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Brazil

Brazil is the largest and most populous country in South America. The first vineyards were planted by Portuguese immigrants in 1532, and in 1626 Jesuit priests introduced Spanish grape varieties that failed to yield satisfactory quality due to the hot and humid climate. Much late, in the 18th century Portuguese immigrants from Azores brought varieties from Madeira and those also failed to thrive. Humidity and disease resistant American hybrids, e.g Isabella, thrived, but yielded mediocre quality wines at best.
In 1870 Italian immigrants established extensive vineyards in Sierra Gaucha in southern Brazil abutting the Uruguay border. Moet et Chandon from France started producing sparkling wines in 1970’s, and ever since many wineries switched at least some of their output to this style.
Today, more than any other style, sprinkling wine production dominates the industry. Some of the best are made using traditional varieties e.g chardonnay, pinot noir, pinot meunier, but some very attractive sparkling wines are made from glera, Italian riesling, trebbiano and viognier, and blends thereof. Even some cabernet sauvignon and merlot are used.
Approximately 50 per cent of sparkling wines are made by the Champagne method. The biggest producers focus on brut wines, containing 8 – 15 grams of residual sugar per liter.
Brazil is spread over a vast territory and has varied climatic conditions. Rio Grande de Sul was the first region, and expanded to Planalto Catarinense just north of Porto Allegre, Campos de Cuna da Serra, Serra Gaucha, Serra do Sudeste, Campanha, and Vale dos Vinhedos, all of which are located in southern Brazil at 29 degree south latitude.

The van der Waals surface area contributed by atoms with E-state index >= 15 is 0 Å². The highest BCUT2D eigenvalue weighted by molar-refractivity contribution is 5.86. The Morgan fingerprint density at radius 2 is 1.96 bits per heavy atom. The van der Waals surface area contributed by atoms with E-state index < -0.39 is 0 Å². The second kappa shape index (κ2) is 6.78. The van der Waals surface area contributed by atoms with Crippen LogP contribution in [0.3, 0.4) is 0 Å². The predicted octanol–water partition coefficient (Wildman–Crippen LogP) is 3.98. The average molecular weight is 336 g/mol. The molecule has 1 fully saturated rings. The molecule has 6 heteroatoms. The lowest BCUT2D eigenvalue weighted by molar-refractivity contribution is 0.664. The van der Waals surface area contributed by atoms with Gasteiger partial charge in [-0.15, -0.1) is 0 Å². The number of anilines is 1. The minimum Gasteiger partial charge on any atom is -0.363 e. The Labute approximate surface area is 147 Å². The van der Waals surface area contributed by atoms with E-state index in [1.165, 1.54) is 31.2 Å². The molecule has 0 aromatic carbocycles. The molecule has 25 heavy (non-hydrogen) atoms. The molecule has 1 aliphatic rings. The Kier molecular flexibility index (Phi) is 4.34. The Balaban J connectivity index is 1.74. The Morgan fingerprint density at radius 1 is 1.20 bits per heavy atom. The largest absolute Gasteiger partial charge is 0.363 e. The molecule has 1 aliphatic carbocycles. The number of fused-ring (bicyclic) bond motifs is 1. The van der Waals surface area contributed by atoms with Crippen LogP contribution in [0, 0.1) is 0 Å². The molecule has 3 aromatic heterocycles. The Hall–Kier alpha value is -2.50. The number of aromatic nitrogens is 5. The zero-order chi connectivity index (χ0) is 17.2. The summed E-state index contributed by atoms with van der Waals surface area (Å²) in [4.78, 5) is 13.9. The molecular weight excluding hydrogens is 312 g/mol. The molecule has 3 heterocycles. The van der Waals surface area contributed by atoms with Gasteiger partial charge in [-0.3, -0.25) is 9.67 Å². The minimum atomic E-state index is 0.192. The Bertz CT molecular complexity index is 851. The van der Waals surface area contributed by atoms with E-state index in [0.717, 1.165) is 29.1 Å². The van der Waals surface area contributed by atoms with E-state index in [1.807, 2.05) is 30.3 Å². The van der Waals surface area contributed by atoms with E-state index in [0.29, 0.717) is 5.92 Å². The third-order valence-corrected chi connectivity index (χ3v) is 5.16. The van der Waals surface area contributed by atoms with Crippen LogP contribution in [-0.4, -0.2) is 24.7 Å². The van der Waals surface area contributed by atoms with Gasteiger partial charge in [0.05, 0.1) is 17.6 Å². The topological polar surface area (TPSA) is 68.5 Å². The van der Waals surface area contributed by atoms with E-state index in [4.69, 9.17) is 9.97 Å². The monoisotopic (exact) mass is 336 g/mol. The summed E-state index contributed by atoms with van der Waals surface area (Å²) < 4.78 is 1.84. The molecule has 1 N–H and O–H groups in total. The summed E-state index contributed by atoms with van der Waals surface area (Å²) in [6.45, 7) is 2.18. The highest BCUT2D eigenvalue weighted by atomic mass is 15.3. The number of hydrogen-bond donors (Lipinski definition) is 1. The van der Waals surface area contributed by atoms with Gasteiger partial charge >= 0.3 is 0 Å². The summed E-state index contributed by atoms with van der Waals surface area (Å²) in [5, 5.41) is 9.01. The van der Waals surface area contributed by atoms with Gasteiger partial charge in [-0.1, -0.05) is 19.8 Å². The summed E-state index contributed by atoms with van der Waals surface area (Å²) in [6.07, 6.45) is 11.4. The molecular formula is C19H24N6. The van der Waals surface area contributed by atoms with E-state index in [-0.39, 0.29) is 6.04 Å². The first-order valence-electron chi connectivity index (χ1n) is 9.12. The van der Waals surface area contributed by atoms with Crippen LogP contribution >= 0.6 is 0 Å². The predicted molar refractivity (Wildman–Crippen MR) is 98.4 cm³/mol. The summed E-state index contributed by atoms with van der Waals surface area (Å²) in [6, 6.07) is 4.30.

Brazil has three certified geographic regions for wine – Vale dos Vinhedos DO ( Designation of origin), Pinto bandeira ( Indication of origin), and Altos Montes (IP = Indication of provenance) Certifications stipulate grape varieties, yields per hectare, chaptalisation, and yeast species allowed.
The preferred varieties for wine production are : cabernet sauvignon, merlot, tannat, pinot noir, tempranillo, touriga nacional for reds, and chardonnay, sauvignon blanc, pinot gris, viognier, gewurztraminer for whites. Experiemental varieties are also planted.
The soils vary between sandy mixed with granite, and limestone, clay with pebble stones, and alluvial. New vineyards are planted on high altitudes up to 1400 meters above sea level.
These regions are in the Plan Alto Catarinense abutting the border with Uruguay.
Generally, the most successful wines of Brazil are sparkling , which comply with legal regulations.
Sweetness levels of Brazilian sparkling wines are defined as follows: Nature 0 – 3 grams of residual sugar Extra brut 3 – 8 grams of residual sugar Brut 8-15 grams Sec 15 – 20 grams Demi-sec 20 – 60 grams Doce/Doux 60 +
The following sparkling wine producers are considered to be the best:
Cave Geisse
Enos Vinhos de Boutique Vallontano
Arte de Vinha
Guatambu
Vinha Buna
Domino do Brazil

INDIA’S WINE INDUSTRY

The sub-continent has been producing wine since 3000 B C .

Wine was made for the pleasure of Mugal emperors Akbar, Jehangir, and Shah Jehan in the 16th and 17th centuries who enjoyed wines from royal vineyards.

British established vineyards in Kashmir, and at Baramat Maharshtra east of Mumbai.

The International Exhibition Of Calcutta in 1884 featured wines that were well received by the public.

British were more interested in popularizing beer (mostly ales that morphed to IPA (India Pale Ale) and whisky.

In general Indians prefer beer, and those who can afford Scotch, but since 1980’s young and educated people have started taking an interest in enjoying wine.

While Kashmir is more favourably located for grape groving, Maharashtra, much further south) has the largest vineyards acreage.

India’s climate is too hot for wine grapes, and Indians enjoy eating grapes, and some off dry to sweet wines on occasion.